Nationalist parties across Europe are vilified in the international press for their supposed (and often very real) illiberal tendencies. But liberalism and democracy are not the same thing. Did the United States only become a democracy in 2015, when the Supreme Court affirmed the right of homosexual couples to marry? Is Ireland still not a democracy because it suppresses women’s rights to seek abortions?
Ironically, the self-declared Scottish National Party and the nationalist parties of Catalonia are very popular among European and international intellectuals, presumably because they embrace liberal values and EU membership for their nations-in-formation.
International intellectuals seem to find liberal nationalism acceptable, reserving the use of “nationalist” as a negative epithet only for illiberal parties that oppose further EU integration.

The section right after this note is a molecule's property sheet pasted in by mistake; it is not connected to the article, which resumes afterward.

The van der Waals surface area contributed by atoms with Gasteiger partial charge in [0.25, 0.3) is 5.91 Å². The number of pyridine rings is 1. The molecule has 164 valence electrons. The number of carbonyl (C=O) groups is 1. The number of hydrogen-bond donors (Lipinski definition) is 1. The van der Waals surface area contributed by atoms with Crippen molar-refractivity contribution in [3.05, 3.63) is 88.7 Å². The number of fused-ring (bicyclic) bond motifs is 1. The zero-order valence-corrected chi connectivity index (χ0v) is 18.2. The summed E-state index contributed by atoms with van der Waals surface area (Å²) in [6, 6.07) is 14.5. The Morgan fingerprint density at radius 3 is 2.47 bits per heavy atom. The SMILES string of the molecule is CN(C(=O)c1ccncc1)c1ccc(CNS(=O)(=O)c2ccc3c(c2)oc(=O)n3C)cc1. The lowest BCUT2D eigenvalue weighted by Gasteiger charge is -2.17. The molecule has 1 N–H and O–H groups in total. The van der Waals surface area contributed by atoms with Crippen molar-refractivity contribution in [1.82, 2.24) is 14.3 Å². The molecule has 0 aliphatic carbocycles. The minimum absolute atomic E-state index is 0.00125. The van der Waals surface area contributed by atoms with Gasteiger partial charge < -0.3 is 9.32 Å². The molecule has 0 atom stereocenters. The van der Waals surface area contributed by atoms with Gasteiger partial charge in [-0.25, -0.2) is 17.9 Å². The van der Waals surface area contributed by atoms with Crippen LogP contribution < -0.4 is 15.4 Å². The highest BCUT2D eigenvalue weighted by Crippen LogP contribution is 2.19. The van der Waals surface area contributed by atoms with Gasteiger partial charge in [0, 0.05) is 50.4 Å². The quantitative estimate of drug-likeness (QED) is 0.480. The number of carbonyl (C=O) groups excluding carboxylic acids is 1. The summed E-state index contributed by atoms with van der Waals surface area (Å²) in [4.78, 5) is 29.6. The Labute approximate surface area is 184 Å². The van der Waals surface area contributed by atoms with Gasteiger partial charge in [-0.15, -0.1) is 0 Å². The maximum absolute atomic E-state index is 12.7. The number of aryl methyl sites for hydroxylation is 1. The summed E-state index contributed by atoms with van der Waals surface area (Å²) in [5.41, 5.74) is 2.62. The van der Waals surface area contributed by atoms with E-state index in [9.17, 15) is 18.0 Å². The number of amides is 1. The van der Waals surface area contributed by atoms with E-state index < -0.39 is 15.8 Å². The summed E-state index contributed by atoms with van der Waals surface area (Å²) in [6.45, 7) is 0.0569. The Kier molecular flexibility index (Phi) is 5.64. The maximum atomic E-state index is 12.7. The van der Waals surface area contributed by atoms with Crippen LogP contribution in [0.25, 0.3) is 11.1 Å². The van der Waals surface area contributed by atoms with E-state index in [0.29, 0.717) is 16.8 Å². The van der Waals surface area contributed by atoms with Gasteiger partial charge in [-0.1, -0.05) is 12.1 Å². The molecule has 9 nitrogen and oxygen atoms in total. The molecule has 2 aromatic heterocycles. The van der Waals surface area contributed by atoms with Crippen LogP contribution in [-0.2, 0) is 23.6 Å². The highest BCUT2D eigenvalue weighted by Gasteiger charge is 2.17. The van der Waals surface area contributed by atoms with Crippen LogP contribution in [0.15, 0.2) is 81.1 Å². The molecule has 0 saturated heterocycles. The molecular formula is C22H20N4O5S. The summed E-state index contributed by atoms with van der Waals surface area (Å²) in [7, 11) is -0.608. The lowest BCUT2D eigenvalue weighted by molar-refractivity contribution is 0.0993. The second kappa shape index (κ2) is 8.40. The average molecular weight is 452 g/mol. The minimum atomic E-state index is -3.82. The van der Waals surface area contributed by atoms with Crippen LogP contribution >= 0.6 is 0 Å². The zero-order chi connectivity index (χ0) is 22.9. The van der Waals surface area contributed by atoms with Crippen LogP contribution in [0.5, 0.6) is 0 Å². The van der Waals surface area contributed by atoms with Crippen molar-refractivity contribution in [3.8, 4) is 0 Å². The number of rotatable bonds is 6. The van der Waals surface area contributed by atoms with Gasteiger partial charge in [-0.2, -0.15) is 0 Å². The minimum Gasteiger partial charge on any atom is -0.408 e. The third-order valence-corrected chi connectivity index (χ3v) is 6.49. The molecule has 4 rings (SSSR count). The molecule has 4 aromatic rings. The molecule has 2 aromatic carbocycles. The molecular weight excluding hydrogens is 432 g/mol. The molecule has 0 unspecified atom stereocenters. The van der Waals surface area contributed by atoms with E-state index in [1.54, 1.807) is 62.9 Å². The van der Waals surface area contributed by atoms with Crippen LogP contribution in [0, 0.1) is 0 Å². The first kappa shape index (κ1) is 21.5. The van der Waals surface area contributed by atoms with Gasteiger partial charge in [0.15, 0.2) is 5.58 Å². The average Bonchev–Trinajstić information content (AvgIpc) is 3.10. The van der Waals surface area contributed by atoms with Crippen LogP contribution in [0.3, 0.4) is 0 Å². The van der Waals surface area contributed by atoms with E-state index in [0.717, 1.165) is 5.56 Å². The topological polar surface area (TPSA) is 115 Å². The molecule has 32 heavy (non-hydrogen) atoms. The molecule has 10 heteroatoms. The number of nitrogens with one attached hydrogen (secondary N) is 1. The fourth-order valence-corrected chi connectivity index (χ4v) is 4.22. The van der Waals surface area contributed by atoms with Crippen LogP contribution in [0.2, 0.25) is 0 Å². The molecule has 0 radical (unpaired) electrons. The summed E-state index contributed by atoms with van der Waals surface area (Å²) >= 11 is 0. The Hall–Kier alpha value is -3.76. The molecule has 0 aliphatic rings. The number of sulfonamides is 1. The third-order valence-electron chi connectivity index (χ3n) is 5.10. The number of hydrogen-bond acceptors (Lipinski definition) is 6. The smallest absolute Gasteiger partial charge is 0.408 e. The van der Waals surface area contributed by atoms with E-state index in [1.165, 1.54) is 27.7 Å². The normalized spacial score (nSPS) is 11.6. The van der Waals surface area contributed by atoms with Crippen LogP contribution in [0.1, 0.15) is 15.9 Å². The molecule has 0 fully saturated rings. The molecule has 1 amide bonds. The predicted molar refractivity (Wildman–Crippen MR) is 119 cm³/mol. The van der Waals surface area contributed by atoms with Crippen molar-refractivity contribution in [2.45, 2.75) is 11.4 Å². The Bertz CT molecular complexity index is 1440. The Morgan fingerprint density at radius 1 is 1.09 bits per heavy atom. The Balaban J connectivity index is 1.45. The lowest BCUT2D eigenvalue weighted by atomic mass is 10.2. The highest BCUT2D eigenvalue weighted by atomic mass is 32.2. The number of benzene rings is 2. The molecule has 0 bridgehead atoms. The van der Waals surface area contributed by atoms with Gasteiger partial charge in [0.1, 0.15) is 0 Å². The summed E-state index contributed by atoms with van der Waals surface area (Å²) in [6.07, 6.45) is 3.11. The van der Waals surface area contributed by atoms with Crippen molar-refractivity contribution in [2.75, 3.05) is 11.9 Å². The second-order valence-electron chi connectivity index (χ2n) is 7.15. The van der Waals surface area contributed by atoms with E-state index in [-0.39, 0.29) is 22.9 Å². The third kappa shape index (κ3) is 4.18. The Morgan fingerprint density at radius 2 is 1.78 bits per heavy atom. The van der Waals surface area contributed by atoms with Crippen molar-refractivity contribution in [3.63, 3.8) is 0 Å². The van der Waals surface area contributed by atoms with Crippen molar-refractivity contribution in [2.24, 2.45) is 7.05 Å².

In 1776 the founders of the United States of America declared that it was “self-evident, that all men [sic] are created equal, that they are endowed by their Creator with certain unalienable Rights, that among these are Life, Liberty and the pursuit of Happiness.”
Certain universal human rights may indeed be self-evident. But most specific individual rights are subject to democratic debate.
Most of the time, individual rights go hand-in-hand with democracy. After all, democracy means the rule of the people, and the people generally prefer to have rights. Most people most of the time vote to expand individual rights, not to restrict them.
It may be appropriate to challenge the will of the people when democracy trammels on human rights that most of the world’s experts consider absolutely basic and universal. But if democracy is to survive, such challenges should face a high bar.
It is irresponsible to advocate the overthrow of democracy in a situation like the Brexit vote where life and liberty are not at stake. The pursuit of happiness is a wonderful thing, but sometimes we all have to accept limits on our pursuit of happiness. Limits on the right to work in other countries should not be equated with religious persecution or genocide.